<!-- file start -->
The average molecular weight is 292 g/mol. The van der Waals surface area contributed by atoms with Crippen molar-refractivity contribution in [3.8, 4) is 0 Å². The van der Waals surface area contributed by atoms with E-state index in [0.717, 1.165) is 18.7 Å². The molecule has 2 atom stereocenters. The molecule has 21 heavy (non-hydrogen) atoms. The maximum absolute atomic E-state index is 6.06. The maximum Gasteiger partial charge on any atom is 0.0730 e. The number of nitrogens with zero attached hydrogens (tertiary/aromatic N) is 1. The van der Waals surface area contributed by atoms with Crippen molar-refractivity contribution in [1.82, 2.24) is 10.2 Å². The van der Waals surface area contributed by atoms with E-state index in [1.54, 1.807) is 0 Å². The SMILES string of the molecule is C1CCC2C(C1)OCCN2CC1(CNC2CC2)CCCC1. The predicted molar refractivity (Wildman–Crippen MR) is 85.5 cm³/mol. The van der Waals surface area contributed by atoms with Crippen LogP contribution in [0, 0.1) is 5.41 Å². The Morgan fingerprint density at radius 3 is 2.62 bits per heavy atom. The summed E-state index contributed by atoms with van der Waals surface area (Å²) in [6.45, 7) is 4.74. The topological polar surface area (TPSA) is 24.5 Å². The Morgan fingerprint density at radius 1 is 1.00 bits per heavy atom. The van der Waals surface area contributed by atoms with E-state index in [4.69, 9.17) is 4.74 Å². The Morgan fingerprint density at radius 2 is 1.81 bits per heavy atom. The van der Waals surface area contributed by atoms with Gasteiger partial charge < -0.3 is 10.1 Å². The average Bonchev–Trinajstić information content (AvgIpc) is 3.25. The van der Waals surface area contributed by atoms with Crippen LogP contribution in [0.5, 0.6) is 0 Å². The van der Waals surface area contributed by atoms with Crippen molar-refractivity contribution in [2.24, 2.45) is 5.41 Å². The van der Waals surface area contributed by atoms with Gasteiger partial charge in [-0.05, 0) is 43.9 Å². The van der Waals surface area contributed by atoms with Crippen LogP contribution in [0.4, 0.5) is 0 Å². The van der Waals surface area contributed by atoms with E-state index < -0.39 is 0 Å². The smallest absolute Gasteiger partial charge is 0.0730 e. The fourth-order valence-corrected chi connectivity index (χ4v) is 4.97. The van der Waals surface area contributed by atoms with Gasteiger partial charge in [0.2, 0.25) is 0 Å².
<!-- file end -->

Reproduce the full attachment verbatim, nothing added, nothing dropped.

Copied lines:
The average molecular weight is 292 g/mol. The van der Waals surface area contributed by atoms with Crippen molar-refractivity contribution in [3.8, 4) is 0 Å². The van der Waals surface area contributed by atoms with E-state index in [0.717, 1.165) is 18.7 Å². The molecule has 2 atom stereocenters. The molecule has 21 heavy (non-hydrogen) atoms. The maximum absolute atomic E-state index is 6.06. The maximum Gasteiger partial charge on any atom is 0.0730 e. The number of nitrogens with zero attached hydrogens (tertiary/aromatic N) is 1. The van der Waals surface area contributed by atoms with Crippen molar-refractivity contribution in [1.82, 2.24) is 10.2 Å². The van der Waals surface area contributed by atoms with E-state index in [1.54, 1.807) is 0 Å². The SMILES string of the molecule is C1CCC2C(C1)OCCN2CC1(CNC2CC2)CCCC1. The predicted molar refractivity (Wildman–Crippen MR) is 85.5 cm³/mol. The van der Waals surface area contributed by atoms with Crippen LogP contribution in [0, 0.1) is 5.41 Å². The Morgan fingerprint density at radius 3 is 2.62 bits per heavy atom. The summed E-state index contributed by atoms with van der Waals surface area (Å²) in [6.45, 7) is 4.74. The topological polar surface area (TPSA) is 24.5 Å². The Morgan fingerprint density at radius 1 is 1.00 bits per heavy atom. The van der Waals surface area contributed by atoms with E-state index in [4.69, 9.17) is 4.74 Å². The Morgan fingerprint density at radius 2 is 1.81 bits per heavy atom. The van der Waals surface area contributed by atoms with Gasteiger partial charge < -0.3 is 10.1 Å². The average Bonchev–Trinajstić information content (AvgIpc) is 3.25. The van der Waals surface area contributed by atoms with Crippen LogP contribution in [0.5, 0.6) is 0 Å². The van der Waals surface area contributed by atoms with Crippen molar-refractivity contribution in [2.24, 2.45) is 5.41 Å². The van der Waals surface area contributed by atoms with Gasteiger partial charge in [-0.05, 0) is 43.9 Å². The van der Waals surface area contributed by atoms with Crippen LogP contribution in [0.4, 0.5) is 0 Å². The van der Waals surface area contributed by atoms with E-state index < -0.39 is 0 Å². The smallest absolute Gasteiger partial charge is 0.0730 e. The fourth-order valence-corrected chi connectivity index (χ4v) is 4.97. The van der Waals surface area contributed by atoms with Gasteiger partial charge in [0.2, 0.25) is 0 Å².